Regenerative is hot. The European Commission wants more regenerative agriculture in Europe in 2030, supporting ecosystem recovery and increasing carbon capture in the soil. However, financial incentives are still lacking. In addition, the term “regenerative” is at risk of being hijacked for greenwashing. The new Business Alliance for Regenerative Agriculture (BARA) wants to change this by connecting current initiatives and by working jointly on new reward structures for ecosystem services and social benefits of regenerative agriculture.
Recently, the BARA alliance was launched during a conference in Waddinxveen, hosted by Climate Farmers (Berlin) and Dutch organic trade firm Eosta. Some eighty initiatives and companies from all over the world attended. Host and initiator Volkert (Eosta) commented: “The bottom line is that we need to start financially rewarding positive externalities of regenerative agriculture. We’ve been talking about people and planet a lot, but we still pay farmers per kilo only. As long as that does not change, we will get nowhere.”
Scaling up and guarding integrity
Regenerative agriculture is agriculture that contributes to the recovery of ecosystems – not only carbon capture in the soil, but also soil fertility, healthy water management and biodiversity conservation. Moreover, regenerative agriculture can make a positive social impact; it is knowledge-intensive and increases the quality of life in rural areas. Momentum for regenerative agriculture is strong, but coherence and vision is lacking. BARA aims to scale up regenerative agriculture while guarding integrity.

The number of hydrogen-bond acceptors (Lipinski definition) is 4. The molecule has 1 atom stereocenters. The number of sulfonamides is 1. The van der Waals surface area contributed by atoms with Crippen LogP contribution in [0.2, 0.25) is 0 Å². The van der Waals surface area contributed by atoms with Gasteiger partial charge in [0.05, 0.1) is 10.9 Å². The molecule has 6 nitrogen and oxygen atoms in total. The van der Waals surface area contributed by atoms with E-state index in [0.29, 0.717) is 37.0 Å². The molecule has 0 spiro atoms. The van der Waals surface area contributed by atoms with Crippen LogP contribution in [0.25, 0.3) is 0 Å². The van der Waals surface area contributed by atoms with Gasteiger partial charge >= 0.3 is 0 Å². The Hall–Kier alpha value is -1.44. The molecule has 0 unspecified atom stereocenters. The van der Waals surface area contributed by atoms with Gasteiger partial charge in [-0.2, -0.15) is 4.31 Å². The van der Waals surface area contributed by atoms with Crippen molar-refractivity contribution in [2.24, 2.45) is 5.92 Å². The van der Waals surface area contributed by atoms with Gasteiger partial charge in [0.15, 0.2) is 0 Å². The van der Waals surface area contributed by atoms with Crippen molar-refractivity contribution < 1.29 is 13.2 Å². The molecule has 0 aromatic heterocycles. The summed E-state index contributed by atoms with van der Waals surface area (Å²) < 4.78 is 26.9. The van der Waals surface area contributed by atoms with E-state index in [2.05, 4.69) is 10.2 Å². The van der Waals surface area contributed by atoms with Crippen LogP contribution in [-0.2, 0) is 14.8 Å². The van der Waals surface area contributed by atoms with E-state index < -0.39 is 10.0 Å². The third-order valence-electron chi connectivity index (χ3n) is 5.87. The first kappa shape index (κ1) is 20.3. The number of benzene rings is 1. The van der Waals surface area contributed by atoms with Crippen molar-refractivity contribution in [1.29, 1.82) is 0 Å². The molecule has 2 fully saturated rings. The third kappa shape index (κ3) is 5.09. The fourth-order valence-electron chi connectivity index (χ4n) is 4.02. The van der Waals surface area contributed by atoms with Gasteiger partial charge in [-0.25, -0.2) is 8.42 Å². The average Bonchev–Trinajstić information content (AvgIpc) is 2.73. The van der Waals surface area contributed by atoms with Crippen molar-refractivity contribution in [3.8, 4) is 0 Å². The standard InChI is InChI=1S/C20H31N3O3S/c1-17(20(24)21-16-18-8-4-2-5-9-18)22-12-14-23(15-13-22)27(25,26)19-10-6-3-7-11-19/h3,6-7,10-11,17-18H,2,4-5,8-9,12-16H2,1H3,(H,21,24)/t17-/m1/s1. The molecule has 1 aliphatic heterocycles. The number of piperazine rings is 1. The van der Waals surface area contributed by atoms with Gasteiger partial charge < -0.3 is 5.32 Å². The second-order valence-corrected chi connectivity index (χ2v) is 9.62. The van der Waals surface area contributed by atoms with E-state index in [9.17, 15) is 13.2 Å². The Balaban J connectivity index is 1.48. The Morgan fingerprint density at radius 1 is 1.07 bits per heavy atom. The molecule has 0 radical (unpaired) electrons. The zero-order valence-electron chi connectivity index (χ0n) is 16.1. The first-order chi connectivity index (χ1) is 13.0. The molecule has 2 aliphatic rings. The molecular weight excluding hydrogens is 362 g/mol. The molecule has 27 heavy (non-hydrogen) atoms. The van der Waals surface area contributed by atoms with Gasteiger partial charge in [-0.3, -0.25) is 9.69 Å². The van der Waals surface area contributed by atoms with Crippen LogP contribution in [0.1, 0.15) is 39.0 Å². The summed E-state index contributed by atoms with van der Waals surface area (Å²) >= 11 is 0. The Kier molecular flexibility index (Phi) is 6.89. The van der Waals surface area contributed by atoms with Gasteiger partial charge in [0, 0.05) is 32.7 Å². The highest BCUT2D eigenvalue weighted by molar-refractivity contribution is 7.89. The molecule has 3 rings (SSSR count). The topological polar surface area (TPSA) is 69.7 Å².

Beyond a reductionist approach
To reward regenerative agriculture, there needs to be a system of verification and accreditation embedded in policy. A lot has to be done in this regard. A reductionist approach, where one aspect of sustainability gets all the attention, is a serious risk. Instead, an integral sustainability model is needed, which takes into account both ecological and social impacts. In doing so, it is important to also capitalise on the preliminary work of organic and BD agriculture. BARA’s new working groups will address principles, measurement methods, validation and monetisation.
The BARA launch on 24 September was in the form of a conference attended by a great many leading figures in regenerative agriculture from Europe, the US, Australia and Africa. Apart from Eosta and Climate Farmers, the attendees included representatives of the Climate Neutral Group and Boschendal Estate (South Africa), Regeneration International (Australia), Greenyard and Colruyt (Belgium), SEKEM (Egypt), The Landbanking Group, Alnatura and Demeter International (Germany), Patagonia and the Regenerative Organic Alliance (USA), WUR Wageningen and Fair Climate Fund (Netherlands) and BIO Stiftung Schweiz (Switzerland). Besides reward systems, concrete projects in Ethiopia, the Bodensee region, Egypt and South Africa were discussed. Thousands of smallholders are already benefiting from the valorisation of ecosystem services in these regions.
The conference concluded with the presentation of a manifesto. Seven working groups were set up to continue working on the following themes: Carbon Methodologies, Policy Engagement, Trading Positive Externalities, Sharing & Exchanging Experiences, Consumer Awareness & Retail Storytelling, Setting up Farms & Transforming Regions, and Organic Meets Regenerative. Climate Farmers will coordinate the proceedings. A new conference will be convened in 2023 to share results and experiences.
Eosta, jointly with Climate Farmers from Berlin, took the initiative to establish BARA. Eosta, with Nature & More as its consumer brand and transparency system, is a leading international distributor of organic fruits and vegetables. The company is known for its sustainability campaigns such as Living Wages, True Cost of Food and Dr Goodfood, winning the King Willem I Prize for Sustainable Entrepreneurship in 2018 and the European Business Award for the Environment in 2019. See also www.eosta.com and www.natureandmore.com.
Photography: Margit Houtman